Definition of fiancé
: a man engaged to be married
Examples of fiancé in a Sentence
Let me introduce my fiancé.
couldn't wait to show off her fiancé to all of her relatives
Recent Examples of fiancé from the Web
His fiance said the man had been golfing and drinking all day.
Cahoon had an American fiance and applied for a visa based on that relationship.
Late Thursday, the State Department said fiances qualify as close family under the Supreme Court ruling earlier this week, the Reuters news agency reports, citing the State Department website.
The photos were taken by celebrity photographer Annie Leibovitz, while the story chronicles her relationship with fiance Alexis Ohanian, the co-fouder of the website Reddit.
Especially for the four-year-old daughter of Castile's fiance, who struggled with how to take in the fatal shooting.
Yanez killed Castile in his car last year while his fiance, Diamond Reynolds, and 4-year-old daughter were sitting in the vehicle.
Strous moved to Charlotte last year to be close to her fiance, and had worked for about six months as a student counselor at Central Piedmont Community College’s Harper Campus.
Your fiance’s poor hygiene IS extremely gross and unhealthy.
These example sentences are selected automatically from various online news sources to reflect current usage of the word 'fiancé'. Views expressed in the examples do not represent the opinion of Merriam-Webster or its editors. Send us feedback.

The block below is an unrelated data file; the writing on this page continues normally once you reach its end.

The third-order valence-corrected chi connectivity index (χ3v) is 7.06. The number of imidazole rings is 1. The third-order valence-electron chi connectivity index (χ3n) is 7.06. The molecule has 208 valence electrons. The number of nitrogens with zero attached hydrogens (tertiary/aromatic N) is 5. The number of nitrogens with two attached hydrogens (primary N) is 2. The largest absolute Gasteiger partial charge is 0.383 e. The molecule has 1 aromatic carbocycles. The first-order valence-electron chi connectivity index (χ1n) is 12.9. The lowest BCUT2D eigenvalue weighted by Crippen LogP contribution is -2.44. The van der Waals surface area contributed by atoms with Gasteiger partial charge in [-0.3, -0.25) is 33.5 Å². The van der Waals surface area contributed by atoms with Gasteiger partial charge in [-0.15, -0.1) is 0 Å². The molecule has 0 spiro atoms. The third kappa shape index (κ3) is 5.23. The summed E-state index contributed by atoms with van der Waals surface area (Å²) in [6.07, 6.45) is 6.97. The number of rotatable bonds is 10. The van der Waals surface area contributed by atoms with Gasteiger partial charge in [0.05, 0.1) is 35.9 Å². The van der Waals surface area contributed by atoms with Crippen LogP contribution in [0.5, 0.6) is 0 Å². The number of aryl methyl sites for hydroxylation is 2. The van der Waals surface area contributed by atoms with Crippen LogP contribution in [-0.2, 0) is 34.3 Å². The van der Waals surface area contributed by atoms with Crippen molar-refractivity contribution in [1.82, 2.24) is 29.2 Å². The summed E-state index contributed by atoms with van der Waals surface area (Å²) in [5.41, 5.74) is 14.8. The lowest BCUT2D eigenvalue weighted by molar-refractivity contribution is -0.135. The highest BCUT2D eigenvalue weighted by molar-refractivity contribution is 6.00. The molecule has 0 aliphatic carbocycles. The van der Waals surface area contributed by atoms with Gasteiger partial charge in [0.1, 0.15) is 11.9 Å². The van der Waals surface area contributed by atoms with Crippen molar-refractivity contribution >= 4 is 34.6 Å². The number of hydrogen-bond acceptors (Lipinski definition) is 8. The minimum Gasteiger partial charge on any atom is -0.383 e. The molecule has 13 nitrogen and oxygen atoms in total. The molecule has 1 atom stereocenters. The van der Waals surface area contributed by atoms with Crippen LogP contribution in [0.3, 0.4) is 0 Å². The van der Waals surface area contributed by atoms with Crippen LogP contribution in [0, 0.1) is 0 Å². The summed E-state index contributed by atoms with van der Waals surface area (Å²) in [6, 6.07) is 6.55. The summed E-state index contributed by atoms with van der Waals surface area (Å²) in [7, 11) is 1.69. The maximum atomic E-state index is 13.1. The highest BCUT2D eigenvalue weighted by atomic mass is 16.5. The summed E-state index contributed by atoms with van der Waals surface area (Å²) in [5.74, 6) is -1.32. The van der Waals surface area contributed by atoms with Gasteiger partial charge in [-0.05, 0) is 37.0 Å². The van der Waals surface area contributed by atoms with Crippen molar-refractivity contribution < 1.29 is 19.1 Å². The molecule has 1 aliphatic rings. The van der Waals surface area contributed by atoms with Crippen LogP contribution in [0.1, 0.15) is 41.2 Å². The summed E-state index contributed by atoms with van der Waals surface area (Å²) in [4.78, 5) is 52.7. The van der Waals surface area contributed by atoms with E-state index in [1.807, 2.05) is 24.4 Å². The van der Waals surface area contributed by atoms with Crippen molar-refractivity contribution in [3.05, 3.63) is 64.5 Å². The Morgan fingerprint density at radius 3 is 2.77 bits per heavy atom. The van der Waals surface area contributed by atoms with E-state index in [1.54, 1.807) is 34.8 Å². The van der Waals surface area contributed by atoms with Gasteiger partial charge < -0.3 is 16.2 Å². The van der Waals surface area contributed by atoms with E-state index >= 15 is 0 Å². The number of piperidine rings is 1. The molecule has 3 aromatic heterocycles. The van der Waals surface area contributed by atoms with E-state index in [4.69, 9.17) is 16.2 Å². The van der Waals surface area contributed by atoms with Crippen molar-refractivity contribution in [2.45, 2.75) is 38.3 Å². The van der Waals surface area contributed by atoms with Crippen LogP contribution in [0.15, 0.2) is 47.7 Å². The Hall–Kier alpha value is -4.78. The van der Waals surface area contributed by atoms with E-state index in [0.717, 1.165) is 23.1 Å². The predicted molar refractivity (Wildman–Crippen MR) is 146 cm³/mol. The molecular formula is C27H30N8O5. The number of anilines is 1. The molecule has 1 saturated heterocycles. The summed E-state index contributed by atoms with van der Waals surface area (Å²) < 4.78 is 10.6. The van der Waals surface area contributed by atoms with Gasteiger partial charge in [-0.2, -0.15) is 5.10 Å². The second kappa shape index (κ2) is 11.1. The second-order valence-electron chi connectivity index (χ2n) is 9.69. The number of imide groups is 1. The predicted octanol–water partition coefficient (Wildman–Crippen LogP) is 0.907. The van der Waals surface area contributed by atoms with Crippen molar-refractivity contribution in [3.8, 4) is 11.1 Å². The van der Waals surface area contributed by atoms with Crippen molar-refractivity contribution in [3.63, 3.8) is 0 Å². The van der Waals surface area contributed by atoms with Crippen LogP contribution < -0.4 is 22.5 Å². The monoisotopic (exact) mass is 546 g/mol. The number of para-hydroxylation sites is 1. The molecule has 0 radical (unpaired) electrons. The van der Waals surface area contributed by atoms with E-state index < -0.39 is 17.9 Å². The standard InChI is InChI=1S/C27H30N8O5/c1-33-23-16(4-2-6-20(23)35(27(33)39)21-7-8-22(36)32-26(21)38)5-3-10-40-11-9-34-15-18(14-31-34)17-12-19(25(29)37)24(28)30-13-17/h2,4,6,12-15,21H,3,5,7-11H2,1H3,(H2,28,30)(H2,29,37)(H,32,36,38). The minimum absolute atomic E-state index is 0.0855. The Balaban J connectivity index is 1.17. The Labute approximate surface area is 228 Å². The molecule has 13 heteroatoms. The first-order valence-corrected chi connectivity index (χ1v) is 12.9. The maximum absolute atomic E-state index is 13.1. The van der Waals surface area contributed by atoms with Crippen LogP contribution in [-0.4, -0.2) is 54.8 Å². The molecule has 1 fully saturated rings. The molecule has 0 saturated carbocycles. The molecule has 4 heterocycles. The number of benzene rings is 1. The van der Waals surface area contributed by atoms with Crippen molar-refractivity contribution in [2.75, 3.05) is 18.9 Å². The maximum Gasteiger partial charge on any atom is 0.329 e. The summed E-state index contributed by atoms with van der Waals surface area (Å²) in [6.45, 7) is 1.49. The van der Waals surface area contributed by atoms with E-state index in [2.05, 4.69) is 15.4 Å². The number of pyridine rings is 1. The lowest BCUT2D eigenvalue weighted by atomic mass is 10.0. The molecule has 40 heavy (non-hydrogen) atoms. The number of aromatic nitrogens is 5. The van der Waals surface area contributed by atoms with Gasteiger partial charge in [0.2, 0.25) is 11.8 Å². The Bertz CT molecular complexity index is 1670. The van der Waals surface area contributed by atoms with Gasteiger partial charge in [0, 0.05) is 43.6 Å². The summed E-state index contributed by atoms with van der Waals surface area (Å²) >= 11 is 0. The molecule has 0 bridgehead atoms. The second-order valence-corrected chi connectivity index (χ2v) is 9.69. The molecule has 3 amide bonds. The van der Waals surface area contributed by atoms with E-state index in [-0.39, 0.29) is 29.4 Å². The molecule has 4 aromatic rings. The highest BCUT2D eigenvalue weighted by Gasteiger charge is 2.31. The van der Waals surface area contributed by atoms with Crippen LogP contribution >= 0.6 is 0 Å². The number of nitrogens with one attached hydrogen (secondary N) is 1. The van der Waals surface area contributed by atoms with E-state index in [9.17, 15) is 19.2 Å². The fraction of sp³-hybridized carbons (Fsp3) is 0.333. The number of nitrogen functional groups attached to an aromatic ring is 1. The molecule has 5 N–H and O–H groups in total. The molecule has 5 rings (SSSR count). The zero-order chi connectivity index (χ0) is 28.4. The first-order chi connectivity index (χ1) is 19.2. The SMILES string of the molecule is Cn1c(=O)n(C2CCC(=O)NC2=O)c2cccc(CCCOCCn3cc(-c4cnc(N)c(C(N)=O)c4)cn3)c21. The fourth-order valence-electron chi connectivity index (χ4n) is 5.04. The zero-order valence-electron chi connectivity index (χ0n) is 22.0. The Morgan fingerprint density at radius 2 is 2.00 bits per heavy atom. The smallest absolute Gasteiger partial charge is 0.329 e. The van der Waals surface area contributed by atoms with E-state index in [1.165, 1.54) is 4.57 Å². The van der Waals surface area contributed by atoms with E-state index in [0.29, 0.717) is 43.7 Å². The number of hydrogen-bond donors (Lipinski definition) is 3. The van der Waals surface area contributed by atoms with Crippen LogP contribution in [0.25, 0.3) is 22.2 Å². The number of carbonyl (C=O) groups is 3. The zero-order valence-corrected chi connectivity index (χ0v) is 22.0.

Promises, Promises: the History of affidavit, affiance, & fiancé
Affidavit refers to a written promise, and its Latin roots connect it to another kind of promise in English. It comes from a past tense form of the Latin verb affidare, meaning “to pledge”; in Latin, affidavit translates to “he or she has made a pledge.”
Affidare is also the root of affiance, an archaic English noun meaning “trust, faith, confidence,” “marriage contract or promise,” or a meaning that has completely fallen from use, “close or intimate relationship.” More familiar to modern English speakers is the verb affiance, meaning “to promise in marriage” or “to betroth.” It usually appears as a fancy-sounding participial adjective:
I like to give affianced friends a copy of Rebecca Mead’s book “One Perfect Day,” which exposes the ridiculous wedding industry.
—Mollie Hemingway, The Federalist, 7 October 2014
Affiance came through French to English in the 14th century, and, nearly 500 years later, the related French words fiancé and fiancée were added to English. Etymologically speaking, a fiancé or fiancée is a “promised one.”
Fiancé or fiancée?
People may well be anxious, when referring to their betrothed, to make sure that they use the correct term. So the fact that fiancé and fiancée are pronounced exactly the same may cause some degree of worry and uncertainty. These two words are borrowed directly from French, in which language they have equivalent but gendered meanings: fiancé refers to a man who is engaged to be married, and fiancée refers to a woman. We have, as of this date, no evidence suggesting that the meaning of either word is affected by the gender of the person to whom the fiancé or fiancée is engaged.
Origin and Etymology of fiancé
Seen and Heard
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